Barbara Pentland

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Barbara Pentland (2 January 1912 – 5 February 2000) was one of the pre-eminent members of the generation of Canadian composers who came to artistic maturity in the years following World War Two.

Life and career[edit]

Born in Winnipeg, Pentland suffered from a heart disorder which significantly limited both her physical and social activities during her childhood. As a result, she devoted much of her time from an early age to academic pursuits and other intellectual activities. At the age of 9 she began studying the piano in her native city at the Rupert's Land Girls' School. She soon developed an interest in music composition but her early ventures into this area were strongly discouraged by both her teacher and her relatively wealthy and conservative family, who viewed the pursuit as an eccentric hobby that was "too exciting for a delicate child".[1]

Despite her family's objections, Pentland continued to compose privately as a young teenager. She finally was encouraged in this pursuit by one of her teachers, the organist and conductor Frederick H. Blair, who taught her piano and music theory while she attended boarding school in Montreal from 1927-1929. She then studied composition with family approval in Paris in 1929 with Cécile Gauthiez while attending a finishing school in that city; after which, she returned to her native city where she studied under Hugh Bancroft (organ) and Eva Clare (piano) from 1930–1936 and embarked on a career as a concert pianist.[1]

In 1936, Pentland entered the graduate music program at the Juilliard School in New York City where she studied 16th-century counterpoint with Frederick Jacobi and modern composition techniques with Bernard Wagenaar through 1939. During these years, her own compositions took on a language that was primarily neoclassical, showing the influence of Paul Hindemith, Igor Stravinsky, and later Aaron Copland; the latter of whom she studied with at the Tanglewood Music Center during the summers of 1941 and 1942.[1]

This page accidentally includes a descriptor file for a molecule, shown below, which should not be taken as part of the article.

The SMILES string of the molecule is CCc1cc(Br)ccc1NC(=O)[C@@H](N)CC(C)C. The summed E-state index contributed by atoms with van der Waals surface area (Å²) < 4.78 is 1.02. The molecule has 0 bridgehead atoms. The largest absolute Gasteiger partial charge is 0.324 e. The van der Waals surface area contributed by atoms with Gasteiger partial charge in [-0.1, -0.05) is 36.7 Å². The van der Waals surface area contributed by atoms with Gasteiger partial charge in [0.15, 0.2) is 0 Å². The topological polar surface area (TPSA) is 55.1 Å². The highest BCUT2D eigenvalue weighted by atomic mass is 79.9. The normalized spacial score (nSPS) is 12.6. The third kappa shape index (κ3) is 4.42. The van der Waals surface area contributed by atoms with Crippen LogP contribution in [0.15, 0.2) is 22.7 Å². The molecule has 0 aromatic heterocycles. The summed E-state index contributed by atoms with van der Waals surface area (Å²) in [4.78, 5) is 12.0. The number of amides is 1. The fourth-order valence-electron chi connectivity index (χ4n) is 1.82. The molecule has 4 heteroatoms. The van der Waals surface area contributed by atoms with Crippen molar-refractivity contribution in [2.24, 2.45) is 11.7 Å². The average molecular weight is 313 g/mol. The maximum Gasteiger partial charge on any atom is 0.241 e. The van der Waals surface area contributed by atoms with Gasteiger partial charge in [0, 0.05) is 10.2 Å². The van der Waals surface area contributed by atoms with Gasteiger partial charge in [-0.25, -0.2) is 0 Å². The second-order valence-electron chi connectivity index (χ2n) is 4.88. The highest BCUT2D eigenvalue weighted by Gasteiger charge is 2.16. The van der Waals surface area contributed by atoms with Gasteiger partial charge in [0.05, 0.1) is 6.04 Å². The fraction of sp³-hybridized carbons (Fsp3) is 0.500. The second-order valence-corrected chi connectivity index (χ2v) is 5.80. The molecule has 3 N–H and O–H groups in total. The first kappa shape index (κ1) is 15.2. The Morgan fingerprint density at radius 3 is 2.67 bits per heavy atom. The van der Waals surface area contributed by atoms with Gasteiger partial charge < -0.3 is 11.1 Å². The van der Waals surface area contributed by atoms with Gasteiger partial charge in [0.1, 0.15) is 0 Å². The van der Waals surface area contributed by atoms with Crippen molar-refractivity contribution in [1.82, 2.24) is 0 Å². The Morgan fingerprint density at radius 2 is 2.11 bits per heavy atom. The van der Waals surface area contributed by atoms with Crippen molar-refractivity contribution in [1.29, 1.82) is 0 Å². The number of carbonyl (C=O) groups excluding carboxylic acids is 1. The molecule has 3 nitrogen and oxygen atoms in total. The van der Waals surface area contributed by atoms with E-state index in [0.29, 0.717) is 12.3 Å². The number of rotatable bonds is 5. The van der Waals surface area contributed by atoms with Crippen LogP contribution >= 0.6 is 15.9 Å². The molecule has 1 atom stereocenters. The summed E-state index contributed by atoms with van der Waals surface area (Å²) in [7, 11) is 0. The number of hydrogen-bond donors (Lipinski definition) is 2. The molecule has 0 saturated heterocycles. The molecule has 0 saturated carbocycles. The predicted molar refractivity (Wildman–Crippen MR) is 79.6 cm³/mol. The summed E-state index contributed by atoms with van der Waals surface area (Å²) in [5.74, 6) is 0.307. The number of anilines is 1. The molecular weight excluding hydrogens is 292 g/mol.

Pentland's compositional language began to shift away from neoclassicism in 1955 when she encountered the work of Anton Webern for the first time while visiting Darmstadt. Although she was never to become a strict serial composer in Webern's manner, she did adapt elements of his style and technique into her new "free atonal" musical language. It is the work of this period which is regarded as her finest, being described by musicologist David Gordon Duke as music that "drew on the textures and organizational principles of the Webern school but was suffused with a lyricism that was expressly individual".[2]

Although Pentland's position at the forefront of the Canadian musical avant-garde was recognized during her lifetime, her career was also marked by substantial struggle. As a woman composer of 'difficult' music, she met with resistance from male performers and was often treated dismissively by fellow composers. Her academic career was relatively brief; she left her post at the University of British Columbia because of conflict with the department chair on the issue of academic standards.[3] Following the end of her career (forced by ill health more than a decade before her death), Pentland fell into relative obscurity, overshadowed in discussions of Canadian music by her male contemporaries. Though her works are performed relatively infrequently, a number of her pieces have been recorded by such performers as Angela Hewitt (Studies in Line, Glenn Gould (Ombres/Shadows), and Robert Rogers (numerous works).

Pentland was a founding member of the Canadian Music Centre, which provides public access to a large number of her scores and recordings. The National Library of Canada also hold a significant Pentland collection.

Selected works[edit]

See also[edit]

References[edit]

  1. ^ a b c John Beckwith. "Barbara Pentland". The Canadian Encyclopedia. 
  2. ^ David Gordon Duke. "Barbara Pentland". Canadian Music Centre. Retrieved 19 July 2007. 
  3. ^ Cornfield, Eitan (producer). Canadian Composer Portraits: Barbara Pentland. CMCCD 9203, 2003.

External links[edit]